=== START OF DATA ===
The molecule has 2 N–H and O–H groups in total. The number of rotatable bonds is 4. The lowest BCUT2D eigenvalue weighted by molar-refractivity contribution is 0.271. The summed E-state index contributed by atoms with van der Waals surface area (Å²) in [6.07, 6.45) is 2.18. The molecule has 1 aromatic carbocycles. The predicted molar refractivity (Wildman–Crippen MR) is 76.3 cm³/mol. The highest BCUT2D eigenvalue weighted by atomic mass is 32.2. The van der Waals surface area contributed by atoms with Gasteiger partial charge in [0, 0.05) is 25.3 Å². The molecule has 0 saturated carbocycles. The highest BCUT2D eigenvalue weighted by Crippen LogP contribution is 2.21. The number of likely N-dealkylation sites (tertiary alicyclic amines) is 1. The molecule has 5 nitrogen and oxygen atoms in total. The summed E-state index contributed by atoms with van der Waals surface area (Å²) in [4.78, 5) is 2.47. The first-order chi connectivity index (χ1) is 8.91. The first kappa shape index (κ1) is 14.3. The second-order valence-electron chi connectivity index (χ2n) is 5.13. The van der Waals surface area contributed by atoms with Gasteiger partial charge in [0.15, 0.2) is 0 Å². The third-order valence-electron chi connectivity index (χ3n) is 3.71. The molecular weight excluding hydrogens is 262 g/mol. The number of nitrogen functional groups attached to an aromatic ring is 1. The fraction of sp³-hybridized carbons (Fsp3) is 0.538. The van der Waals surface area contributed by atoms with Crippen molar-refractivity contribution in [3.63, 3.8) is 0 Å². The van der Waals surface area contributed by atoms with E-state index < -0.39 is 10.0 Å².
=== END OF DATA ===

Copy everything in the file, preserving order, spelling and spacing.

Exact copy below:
The molecule has 2 N–H and O–H groups in total. The number of rotatable bonds is 4. The lowest BCUT2D eigenvalue weighted by molar-refractivity contribution is 0.271. The summed E-state index contributed by atoms with van der Waals surface area (Å²) in [6.07, 6.45) is 2.18. The molecule has 1 aromatic carbocycles. The predicted molar refractivity (Wildman–Crippen MR) is 76.3 cm³/mol. The highest BCUT2D eigenvalue weighted by atomic mass is 32.2. The van der Waals surface area contributed by atoms with Gasteiger partial charge in [0, 0.05) is 25.3 Å². The molecule has 0 saturated carbocycles. The highest BCUT2D eigenvalue weighted by Crippen LogP contribution is 2.21. The number of likely N-dealkylation sites (tertiary alicyclic amines) is 1. The molecule has 5 nitrogen and oxygen atoms in total. The summed E-state index contributed by atoms with van der Waals surface area (Å²) in [4.78, 5) is 2.47. The first-order chi connectivity index (χ1) is 8.91. The first kappa shape index (κ1) is 14.3. The second-order valence-electron chi connectivity index (χ2n) is 5.13. The van der Waals surface area contributed by atoms with Gasteiger partial charge in [0.15, 0.2) is 0 Å². The third-order valence-electron chi connectivity index (χ3n) is 3.71. The molecular weight excluding hydrogens is 262 g/mol. The number of nitrogen functional groups attached to an aromatic ring is 1. The fraction of sp³-hybridized carbons (Fsp3) is 0.538. The van der Waals surface area contributed by atoms with Crippen molar-refractivity contribution in [3.63, 3.8) is 0 Å². The van der Waals surface area contributed by atoms with E-state index < -0.39 is 10.0 Å².